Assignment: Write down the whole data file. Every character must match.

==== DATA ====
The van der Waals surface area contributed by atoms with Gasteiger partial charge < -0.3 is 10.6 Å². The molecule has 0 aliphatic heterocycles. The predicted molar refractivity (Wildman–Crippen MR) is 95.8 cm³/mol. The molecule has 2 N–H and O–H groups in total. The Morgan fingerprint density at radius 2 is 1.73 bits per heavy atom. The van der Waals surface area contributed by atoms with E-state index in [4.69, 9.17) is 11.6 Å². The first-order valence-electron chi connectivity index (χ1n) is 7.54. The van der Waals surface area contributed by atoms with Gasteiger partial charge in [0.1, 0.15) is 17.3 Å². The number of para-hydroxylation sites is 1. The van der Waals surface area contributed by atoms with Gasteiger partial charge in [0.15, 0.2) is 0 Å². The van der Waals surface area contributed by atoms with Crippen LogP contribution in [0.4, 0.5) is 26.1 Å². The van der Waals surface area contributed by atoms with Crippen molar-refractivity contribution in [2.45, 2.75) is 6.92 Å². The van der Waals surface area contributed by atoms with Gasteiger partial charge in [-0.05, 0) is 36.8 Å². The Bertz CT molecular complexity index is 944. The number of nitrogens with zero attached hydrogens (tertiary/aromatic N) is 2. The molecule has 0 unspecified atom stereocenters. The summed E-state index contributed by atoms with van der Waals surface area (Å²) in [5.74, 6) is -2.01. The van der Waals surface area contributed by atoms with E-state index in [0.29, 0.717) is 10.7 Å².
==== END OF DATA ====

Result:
The van der Waals surface area contributed by atoms with Gasteiger partial charge < -0.3 is 10.6 Å². The molecule has 0 aliphatic heterocycles. The predicted molar refractivity (Wildman–Crippen MR) is 95.8 cm³/mol. The molecule has 2 N–H and O–H groups in total. The Morgan fingerprint density at radius 2 is 1.73 bits per heavy atom. The van der Waals surface area contributed by atoms with E-state index in [4.69, 9.17) is 11.6 Å². The first-order valence-electron chi connectivity index (χ1n) is 7.54. The van der Waals surface area contributed by atoms with Gasteiger partial charge in [0.1, 0.15) is 17.3 Å². The number of para-hydroxylation sites is 1. The van der Waals surface area contributed by atoms with Gasteiger partial charge in [0.15, 0.2) is 0 Å². The van der Waals surface area contributed by atoms with Crippen LogP contribution in [0.4, 0.5) is 26.1 Å². The van der Waals surface area contributed by atoms with Crippen molar-refractivity contribution in [2.45, 2.75) is 6.92 Å². The van der Waals surface area contributed by atoms with Gasteiger partial charge in [-0.05, 0) is 36.8 Å². The Bertz CT molecular complexity index is 944. The number of nitrogens with zero attached hydrogens (tertiary/aromatic N) is 2. The molecule has 0 unspecified atom stereocenters. The summed E-state index contributed by atoms with van der Waals surface area (Å²) in [5.74, 6) is -2.01. The van der Waals surface area contributed by atoms with E-state index in [0.29, 0.717) is 10.7 Å².